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In vain, the learning of the age
Unclasp'd the sable-lettered page;
Even in its treasures he could find
Food for the fever of his mind.
Eager he read whatever tells

Of magic, cabala, and spells,

And every dark pursuit allied

To curious and presumptuous pride;

Till, with fired brain and nerves o'er-strung,
And heart with mystic horrors wrung,

Desperate he sought Benharrow's den,

And hid him from the haunts of men.

VII.

The desert gave him visions wild,
Such as might suit the spectre's child.
Where with black cliffs the torrents toil,
He watch'd the wheeling eddies boil,
Till, from their foam, his dazzled eyes
Beheld the River Demon rise;
The mountain mist took form and limb,
Of noontide hag, or goblin grim;

The midnight wind came wild and dread,
Swell'd with the voices of the dead;

Far on the future battle-heath

His eye beheld the ranks of death:

Thus the lone Seer, from mankind hurl'd,
Shaped forth a disembodied world.

One lingering sympathy of mind.

Still bound him to the mortal kind;
The only parent he could claim
Of ancient Alpine's lineage came.

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Late had he heard, in prophet's dream,
The fatal Ben-Shie's boding scream;
Sounds, too, had come in midnight blast,
Of charging steeds, careering fast
Along Benharrow's shingly side,

Where mortal horseman ne'er might ride;
The thunderbolt had split the pine,-
All augur'd ill to Alpine's line.

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He girt his loins, and came to show

The signals of impending woe,

And now stood prompt to bless or ban,
As bade the Chieftain of his clan.

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VIII.

'Twas all prepared ;—and from the rock,
A goat, the patriarch of the flock,
Before the kindling pile was laid,
And pierced by Roderick's ready blade.
Patient the sickening victim eyed
The life-blood ebb in crimson tide,
Down his clogg'd beard and shaggy limb,
Till darkness glazed his eyeballs dim.
The grisly priest, with murmuring prayer,
A slender crosslet form'd with care,
A cubit's length in measure due;
The shaft and limbs were rods of yew,
Whose parents in Inch-Cailliach wave
Their shadows o'er Clan-Alpine's grave,
And, answering Lomond's breezes deep,
Soothe many a chieftain's endless sleep.
The Cross, thus form'd, he held on high,
With wasted hand, and haggard eye,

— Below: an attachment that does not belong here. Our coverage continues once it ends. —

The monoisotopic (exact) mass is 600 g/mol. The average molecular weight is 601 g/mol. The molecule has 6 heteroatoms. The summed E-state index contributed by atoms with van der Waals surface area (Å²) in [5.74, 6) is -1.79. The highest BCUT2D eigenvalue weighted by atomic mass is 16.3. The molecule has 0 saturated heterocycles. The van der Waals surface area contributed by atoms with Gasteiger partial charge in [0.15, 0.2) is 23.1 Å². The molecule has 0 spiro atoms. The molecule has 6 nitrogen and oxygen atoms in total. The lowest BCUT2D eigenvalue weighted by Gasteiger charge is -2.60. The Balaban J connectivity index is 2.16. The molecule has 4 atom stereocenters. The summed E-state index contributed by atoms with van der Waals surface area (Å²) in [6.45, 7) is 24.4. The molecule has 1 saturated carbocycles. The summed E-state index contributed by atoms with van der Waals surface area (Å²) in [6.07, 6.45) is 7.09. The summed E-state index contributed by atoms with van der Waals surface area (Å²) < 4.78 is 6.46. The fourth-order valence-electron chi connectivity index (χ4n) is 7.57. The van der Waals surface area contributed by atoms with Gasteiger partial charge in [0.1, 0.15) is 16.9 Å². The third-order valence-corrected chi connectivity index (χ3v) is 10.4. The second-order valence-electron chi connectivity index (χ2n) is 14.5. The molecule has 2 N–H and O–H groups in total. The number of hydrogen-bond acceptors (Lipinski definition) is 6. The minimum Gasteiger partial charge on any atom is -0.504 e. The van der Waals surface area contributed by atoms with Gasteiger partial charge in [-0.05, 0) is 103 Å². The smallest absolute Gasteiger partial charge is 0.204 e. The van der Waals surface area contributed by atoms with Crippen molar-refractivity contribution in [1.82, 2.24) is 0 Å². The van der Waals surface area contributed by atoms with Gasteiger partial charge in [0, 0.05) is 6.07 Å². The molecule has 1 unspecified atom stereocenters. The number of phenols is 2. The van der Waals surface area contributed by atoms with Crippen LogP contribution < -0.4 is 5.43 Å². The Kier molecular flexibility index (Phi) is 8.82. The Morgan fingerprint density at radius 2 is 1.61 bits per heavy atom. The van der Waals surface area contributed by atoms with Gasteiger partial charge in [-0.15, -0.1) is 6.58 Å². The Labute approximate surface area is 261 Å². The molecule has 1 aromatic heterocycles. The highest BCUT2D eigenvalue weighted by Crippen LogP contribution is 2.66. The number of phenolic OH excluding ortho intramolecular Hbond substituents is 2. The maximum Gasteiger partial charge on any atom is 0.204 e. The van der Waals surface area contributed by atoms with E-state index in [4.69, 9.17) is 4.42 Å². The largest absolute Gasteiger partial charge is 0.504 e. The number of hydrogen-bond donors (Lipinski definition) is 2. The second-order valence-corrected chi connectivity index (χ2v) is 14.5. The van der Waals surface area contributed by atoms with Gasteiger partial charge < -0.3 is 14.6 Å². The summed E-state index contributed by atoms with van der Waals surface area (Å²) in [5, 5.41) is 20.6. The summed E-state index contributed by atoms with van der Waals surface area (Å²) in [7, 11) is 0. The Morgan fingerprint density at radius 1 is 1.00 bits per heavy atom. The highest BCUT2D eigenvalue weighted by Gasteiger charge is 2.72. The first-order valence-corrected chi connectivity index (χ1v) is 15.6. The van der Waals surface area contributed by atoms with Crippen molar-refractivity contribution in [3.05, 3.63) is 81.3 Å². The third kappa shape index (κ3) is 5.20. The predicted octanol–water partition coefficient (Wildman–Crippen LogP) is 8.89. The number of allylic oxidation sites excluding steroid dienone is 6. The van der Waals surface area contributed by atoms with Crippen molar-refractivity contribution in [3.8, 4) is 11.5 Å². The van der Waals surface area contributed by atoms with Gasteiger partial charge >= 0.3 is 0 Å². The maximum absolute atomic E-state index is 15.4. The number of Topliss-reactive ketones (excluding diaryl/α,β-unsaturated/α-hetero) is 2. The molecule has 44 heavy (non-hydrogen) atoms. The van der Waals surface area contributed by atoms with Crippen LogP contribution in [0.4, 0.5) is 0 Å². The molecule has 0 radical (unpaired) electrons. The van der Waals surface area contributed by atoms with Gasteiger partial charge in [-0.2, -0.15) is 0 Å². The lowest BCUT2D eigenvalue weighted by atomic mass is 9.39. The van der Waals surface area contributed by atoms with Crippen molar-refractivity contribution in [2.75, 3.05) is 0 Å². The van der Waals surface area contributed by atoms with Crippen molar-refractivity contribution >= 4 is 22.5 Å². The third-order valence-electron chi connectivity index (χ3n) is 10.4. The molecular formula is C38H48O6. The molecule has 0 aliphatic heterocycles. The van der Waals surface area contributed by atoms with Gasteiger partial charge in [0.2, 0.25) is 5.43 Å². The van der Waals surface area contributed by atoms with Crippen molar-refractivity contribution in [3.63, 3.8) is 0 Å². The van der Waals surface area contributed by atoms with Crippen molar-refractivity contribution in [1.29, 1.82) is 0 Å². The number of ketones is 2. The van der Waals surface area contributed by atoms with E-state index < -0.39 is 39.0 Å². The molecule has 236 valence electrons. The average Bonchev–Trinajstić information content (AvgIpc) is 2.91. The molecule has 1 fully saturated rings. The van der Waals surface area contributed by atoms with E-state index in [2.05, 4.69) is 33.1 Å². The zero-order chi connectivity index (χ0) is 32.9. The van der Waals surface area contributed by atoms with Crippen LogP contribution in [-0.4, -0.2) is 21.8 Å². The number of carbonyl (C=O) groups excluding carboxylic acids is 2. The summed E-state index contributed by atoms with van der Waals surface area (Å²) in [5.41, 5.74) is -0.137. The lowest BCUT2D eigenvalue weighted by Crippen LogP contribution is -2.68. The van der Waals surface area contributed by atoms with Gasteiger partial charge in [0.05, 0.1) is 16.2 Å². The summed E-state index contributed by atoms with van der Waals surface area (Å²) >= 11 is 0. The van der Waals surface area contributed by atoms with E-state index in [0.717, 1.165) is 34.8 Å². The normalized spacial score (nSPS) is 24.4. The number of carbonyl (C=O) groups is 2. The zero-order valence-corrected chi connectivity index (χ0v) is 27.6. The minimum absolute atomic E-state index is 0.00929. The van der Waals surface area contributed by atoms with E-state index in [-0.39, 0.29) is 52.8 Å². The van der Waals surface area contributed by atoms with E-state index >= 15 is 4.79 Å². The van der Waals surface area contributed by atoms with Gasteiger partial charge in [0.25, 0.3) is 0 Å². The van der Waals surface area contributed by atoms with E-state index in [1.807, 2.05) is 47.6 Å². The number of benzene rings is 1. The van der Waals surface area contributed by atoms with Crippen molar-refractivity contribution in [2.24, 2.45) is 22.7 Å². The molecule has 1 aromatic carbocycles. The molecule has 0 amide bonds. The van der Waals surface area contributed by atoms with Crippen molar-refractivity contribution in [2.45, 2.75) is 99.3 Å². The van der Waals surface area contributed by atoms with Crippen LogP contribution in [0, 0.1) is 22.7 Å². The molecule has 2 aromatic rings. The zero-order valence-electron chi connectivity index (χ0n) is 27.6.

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And strange and mingled feelings woke,
While his anathema he spoke.

IX.

'Woe to the clansman, who shall view This symbol of sepulchral yew,

Forgetful that its branches grew

Where weep the heavens their holiest dew
On Alpine's dwelling low!

Deserter of his Chieftain's trust,

He ne'er shall mingle with their dust,
But, from his sires and kindred thrust,
Each clansman's execration just

Shall doom him wrath and woe.'
He paused; the word the vassals took,
With forward step and fiery look,
On high their naked brands they shook,
Their clattering targets wildly strook;
And first in murmur low,

Then, like the billow in his course,
That far to seaward finds his source,

And flings to shore his muster'd force,

Burst, with loud roar, their answer hoarse,
'Woe to the traitor, woe!'

Ben-an's grey scalp the accents knew,
The joyous wolf from covert drew,
The exulting eagle scream'd afar,—
They knew the voice of Alpine's war.

X.

The shout was hush'd on lake and fell,
The monk resumed his mutter'd spell:

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Dismal and low its accents came,

The while he scathed the Cross with flame;
And the few words that reach'd the air,
Although the holiest name was there,
Had more of blasphemy than prayer.
But when he shook above the crowd
Its kindled points, he spoke aloud :—
'Woe to the wretch who fails to rear
At this dread sign the ready spear!
For, as the flames this symbol sear,
His home, the refuge of his fear,

A kindred fate shall know;
Far o'er its roof the volumed flame
Clan-Alpine's vengeance shall proclaim,
While maids and matrons on his name
Shall call down wretchedness and shame,
And infamy and woe.'

Then rose the cry of females, shrill
As goss-hawk's whistle on the hill,
Denouncing misery and ill,

Mingled with childhood's babbling trill
Of curses stammer'd slow;

Answering, with imprecation dread,
'Sunk be his home in embers red!

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And cursed be the meanest shed

That e'er shall hide the houseless head,

A sharp and shrieking echo gave,

We doom to want and woe!'

Coir-Uriskin, thy goblin cave!

And the grey pass where birches wave
On Beala-nam-bo.

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ΧΙ.

Then deeper paused the priest anew,
And hard his labouring breath he drew,
While, with set teeth and clenched hand,
And eyes that glow'd like fiery brand,
He meditated curse more dread,
And deadlier, on the clansman's head,
Who, summon'd to his Chieftain's aid,
The signal saw and disobeyed.

The crosslet's points of sparkling wood
He quenched among the bubbling blood,
And, as again the sign he rear'd,

Hollow and hoarse his voice was heard:
'When flits this Cross from man to man,
Vich-Alpine's summons to his clan,
Burst be the ear that fails to heed!
Palsied the foot that shuns to speed!
May ravens tear the careless eyes,
Wolves make the coward heart their prize!
As sinks that blood-stream in the earth,
So may his heart's-blood drench his hearth!
As dies in hissing gore the spark,
Quench thou his light, Destruction dark,
And be the grace to him denied,
Bought by this sign to all beside!'
He ceased; no echo gave agen
The murmur of the deep Amen.

XII.

Then Roderick, with impatient look,
From Brian's hand the symbol took:

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